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Haralambos & Holborn (2004, ), state that the differences between men and women are sometimes seen as the basis for inequality between them as the use of biological, socialization, and learning explanations take centre stage

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Introduction

Haralambos & Holborn (2004), state that the differences between men and women are sometimes seen as the basis for inequality between them as the use of biological, socialisation, and learning explanations take centre stage. Biologically based explanations of the behaviour of men and women now include physical appearances between men and women, the allocation of roles socially, hormones, brains, and sexual reproductive organs differences. George Peter Murdock states that the biological differences between male and female is based on the sexual division of labour in the society (Murdock, 1949), Haralambos & Holborn (2004). Here men are seen as someone who is able to do work that is difficult and in need for great physical strength which women do not possess and can be seen as a disadvantage but also women on the other hand seem to be having an advantage over men in the roles that they do such the being pregnant, taking care of the family, nursing as well as doing small menial tasks such as house hold chores. Abbott, Wallace & Tyler (2005) state that women have a unique outlook on the social world, rooted in the 'special' nature of their experiences of the body, and in particularly motherhood, which are different from those of men. ...read more.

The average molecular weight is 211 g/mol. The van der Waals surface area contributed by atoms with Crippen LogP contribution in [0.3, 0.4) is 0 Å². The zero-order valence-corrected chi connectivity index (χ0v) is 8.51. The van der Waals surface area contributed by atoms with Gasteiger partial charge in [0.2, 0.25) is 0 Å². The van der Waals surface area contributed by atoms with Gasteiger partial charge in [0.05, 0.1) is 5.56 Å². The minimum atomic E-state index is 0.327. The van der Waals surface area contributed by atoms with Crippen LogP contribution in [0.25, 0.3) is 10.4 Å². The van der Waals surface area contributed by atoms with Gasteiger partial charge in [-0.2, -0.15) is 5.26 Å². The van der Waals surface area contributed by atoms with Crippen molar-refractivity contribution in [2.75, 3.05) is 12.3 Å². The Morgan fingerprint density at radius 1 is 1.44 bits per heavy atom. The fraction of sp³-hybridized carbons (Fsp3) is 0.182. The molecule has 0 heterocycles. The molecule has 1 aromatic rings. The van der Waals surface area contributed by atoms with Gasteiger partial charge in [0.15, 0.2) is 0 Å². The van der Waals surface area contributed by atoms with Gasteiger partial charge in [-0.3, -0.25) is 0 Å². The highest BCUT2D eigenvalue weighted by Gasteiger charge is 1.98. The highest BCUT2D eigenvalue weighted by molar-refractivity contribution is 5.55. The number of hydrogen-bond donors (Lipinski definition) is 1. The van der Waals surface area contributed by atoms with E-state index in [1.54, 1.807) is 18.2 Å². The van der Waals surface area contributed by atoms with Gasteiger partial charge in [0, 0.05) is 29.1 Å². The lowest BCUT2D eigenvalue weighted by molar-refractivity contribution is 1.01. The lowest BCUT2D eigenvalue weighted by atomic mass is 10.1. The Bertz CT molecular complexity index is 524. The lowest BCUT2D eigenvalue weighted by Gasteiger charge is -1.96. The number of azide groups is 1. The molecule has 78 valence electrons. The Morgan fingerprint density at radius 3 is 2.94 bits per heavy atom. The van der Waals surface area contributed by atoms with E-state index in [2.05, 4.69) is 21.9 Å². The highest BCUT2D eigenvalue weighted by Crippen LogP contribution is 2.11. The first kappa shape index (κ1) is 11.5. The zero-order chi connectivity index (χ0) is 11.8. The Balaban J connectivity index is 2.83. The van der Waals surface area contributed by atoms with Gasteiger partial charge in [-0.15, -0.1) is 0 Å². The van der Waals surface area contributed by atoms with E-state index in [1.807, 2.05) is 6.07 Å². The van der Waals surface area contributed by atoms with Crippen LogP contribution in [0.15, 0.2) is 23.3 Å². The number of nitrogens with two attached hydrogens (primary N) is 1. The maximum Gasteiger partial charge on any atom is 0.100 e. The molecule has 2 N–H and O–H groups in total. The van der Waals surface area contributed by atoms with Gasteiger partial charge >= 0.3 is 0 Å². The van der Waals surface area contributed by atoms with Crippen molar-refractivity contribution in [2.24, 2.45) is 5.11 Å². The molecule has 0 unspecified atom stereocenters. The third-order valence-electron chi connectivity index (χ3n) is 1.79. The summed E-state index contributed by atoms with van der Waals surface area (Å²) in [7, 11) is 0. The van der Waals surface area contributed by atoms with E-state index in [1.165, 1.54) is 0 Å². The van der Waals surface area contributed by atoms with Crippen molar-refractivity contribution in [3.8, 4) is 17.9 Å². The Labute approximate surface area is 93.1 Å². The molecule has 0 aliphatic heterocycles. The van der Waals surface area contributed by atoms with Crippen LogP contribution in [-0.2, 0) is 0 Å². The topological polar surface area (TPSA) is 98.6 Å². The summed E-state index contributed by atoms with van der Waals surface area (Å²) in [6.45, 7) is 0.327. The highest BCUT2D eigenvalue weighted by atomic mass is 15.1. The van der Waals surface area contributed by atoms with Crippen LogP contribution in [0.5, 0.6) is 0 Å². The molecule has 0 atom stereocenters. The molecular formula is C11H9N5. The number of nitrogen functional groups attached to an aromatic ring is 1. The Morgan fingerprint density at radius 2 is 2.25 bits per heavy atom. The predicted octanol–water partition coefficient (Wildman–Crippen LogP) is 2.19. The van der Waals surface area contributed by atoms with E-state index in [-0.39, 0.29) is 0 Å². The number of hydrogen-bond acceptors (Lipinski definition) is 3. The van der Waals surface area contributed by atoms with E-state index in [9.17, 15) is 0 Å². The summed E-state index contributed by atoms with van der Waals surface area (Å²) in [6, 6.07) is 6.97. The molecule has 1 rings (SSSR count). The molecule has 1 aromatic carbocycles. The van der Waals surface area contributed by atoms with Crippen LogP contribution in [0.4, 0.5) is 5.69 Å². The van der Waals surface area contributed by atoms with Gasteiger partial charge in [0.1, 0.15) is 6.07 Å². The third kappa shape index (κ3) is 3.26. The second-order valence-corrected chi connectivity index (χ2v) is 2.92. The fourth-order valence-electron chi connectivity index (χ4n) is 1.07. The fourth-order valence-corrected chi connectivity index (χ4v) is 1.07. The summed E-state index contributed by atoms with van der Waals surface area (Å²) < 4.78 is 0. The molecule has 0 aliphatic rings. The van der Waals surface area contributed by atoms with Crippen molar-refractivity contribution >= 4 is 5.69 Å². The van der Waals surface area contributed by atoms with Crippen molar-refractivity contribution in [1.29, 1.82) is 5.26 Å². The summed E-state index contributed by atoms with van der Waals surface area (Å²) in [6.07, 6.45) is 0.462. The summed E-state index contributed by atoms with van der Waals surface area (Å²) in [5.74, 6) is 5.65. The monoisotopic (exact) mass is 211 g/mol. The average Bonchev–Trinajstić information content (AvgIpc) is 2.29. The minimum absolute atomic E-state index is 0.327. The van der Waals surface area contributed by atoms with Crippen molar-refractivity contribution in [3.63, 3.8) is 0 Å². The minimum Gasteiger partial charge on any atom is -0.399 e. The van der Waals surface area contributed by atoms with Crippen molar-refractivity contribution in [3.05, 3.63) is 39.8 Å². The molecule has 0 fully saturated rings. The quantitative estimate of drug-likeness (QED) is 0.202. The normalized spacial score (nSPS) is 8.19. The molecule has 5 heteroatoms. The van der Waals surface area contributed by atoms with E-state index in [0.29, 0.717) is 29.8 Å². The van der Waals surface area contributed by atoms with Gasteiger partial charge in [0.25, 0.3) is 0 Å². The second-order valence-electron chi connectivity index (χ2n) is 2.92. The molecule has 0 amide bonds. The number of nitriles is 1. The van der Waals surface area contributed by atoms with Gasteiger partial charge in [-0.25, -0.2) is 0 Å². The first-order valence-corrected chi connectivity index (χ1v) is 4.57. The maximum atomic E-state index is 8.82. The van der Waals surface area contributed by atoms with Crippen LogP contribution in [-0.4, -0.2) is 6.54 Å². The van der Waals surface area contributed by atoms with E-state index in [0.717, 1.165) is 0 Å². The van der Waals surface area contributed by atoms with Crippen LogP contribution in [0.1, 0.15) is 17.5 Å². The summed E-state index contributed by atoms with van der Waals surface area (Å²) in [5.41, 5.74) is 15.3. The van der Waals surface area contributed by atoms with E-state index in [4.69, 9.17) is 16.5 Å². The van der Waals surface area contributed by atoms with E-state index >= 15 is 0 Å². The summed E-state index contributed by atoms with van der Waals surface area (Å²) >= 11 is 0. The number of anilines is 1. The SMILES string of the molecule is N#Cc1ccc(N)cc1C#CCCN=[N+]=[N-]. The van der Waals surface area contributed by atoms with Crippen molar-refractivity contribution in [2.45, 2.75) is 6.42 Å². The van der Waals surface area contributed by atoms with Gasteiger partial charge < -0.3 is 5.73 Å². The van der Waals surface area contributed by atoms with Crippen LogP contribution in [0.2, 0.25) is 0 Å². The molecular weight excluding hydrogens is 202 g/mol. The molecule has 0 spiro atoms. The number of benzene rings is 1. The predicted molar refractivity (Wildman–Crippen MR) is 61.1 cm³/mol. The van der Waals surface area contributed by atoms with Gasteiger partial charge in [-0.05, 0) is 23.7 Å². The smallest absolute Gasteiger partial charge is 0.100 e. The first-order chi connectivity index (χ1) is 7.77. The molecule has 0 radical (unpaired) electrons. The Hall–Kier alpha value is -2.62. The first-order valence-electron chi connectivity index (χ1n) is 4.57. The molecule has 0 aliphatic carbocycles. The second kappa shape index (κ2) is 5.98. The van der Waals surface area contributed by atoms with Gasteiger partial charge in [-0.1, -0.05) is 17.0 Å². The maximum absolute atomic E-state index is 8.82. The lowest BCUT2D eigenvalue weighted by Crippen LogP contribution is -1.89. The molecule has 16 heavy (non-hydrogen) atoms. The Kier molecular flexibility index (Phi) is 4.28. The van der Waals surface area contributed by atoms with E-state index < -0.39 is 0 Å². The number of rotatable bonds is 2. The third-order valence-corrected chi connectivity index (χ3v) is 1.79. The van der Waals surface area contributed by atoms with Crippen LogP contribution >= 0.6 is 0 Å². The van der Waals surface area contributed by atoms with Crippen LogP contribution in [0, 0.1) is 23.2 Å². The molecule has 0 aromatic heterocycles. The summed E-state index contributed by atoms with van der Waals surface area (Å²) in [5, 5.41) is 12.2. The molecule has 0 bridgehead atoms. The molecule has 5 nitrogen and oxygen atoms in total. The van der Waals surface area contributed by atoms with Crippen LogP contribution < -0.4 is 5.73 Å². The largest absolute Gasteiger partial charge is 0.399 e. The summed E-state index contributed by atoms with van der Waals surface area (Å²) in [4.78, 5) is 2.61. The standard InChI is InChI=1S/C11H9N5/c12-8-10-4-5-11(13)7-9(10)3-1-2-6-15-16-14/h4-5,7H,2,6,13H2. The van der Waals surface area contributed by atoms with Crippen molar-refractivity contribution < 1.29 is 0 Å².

Middle

Andersen (1997, 19), gives a scenario where by when one wants to buy a gender neutral toy...., it is hard as the aisles in toy stores are highly stereotyped by concepts of what boys and girls do and like. This is the way in which the society views a child when he/she is growing up. It is not proper for a boy to be seen playing with dolls and wearing colours that are deemed to be that of girls such as pink. He is taught to be strong when growing up and not to cry. Haralambos & Holborn (2004: 100), state that Oakley (1974) outlined how socialisation in modern industrial societies shapes the behaviour of boys and girls from an early age. Basing her work on the findings of Ruth Hartley, Oakley discusses four main in which socialisation into gender roles takes place and these are manipulation, canalisation, verbal appellation and different activities. * By manipulation mothers tend to pay more attention to girls' hair and to dress them in feminine clothes. * Canalisation is the direction of boys and girls towards different objects. In the above example in shops the way toys are arranged is done in a way that appeal to buyers to know which ones to buy for boys and girls. ...read more.

Conclusion

Systemic forces that tend to reinforce and perpetuate the system should be identified and explicitly tackled, (Villarreal & du Guerny, 2000). The differences in ways that males and females are treated in the society stems from our learning the ways that the society deems to fit for us. The difference between the biological and socialisation and learning explanations have been a sticking point as there have been differences as to how to tackle each explanation. The biological explanation sought to show that sex and gender are things which we are born with yet the socialisation and learning experiences teach us that in what ever we do the society and the family play a huge role in helping to shape an individual. Socialisation helps us to learn what is expected of us and how to show these characteristics later in life. Reference List Abbott, P., Wallace, C., & Tyler, M. (2005). Introduction to Sociology: Feminist perspectives. London: Routeledge. Andersen, M.L. (1997). Thinking about women sociological perspectives on sex and gender. Boston: Allyn & Bacon. Haralambos, M. and Holborn, M. (2004) Sociology: Themes and Perspectives. 6th Edition. London: Collins Villarreal, M. & du Guerny, J. (2000). Gender and development: Why do we still have problems in population programmes after all these years? Population Programme Service (SDWP) FAO Women and Population Division. http://www.fao.org/sd/wpdirect/WPan0047.htm Download date 20/08/2007 1 ...read more.

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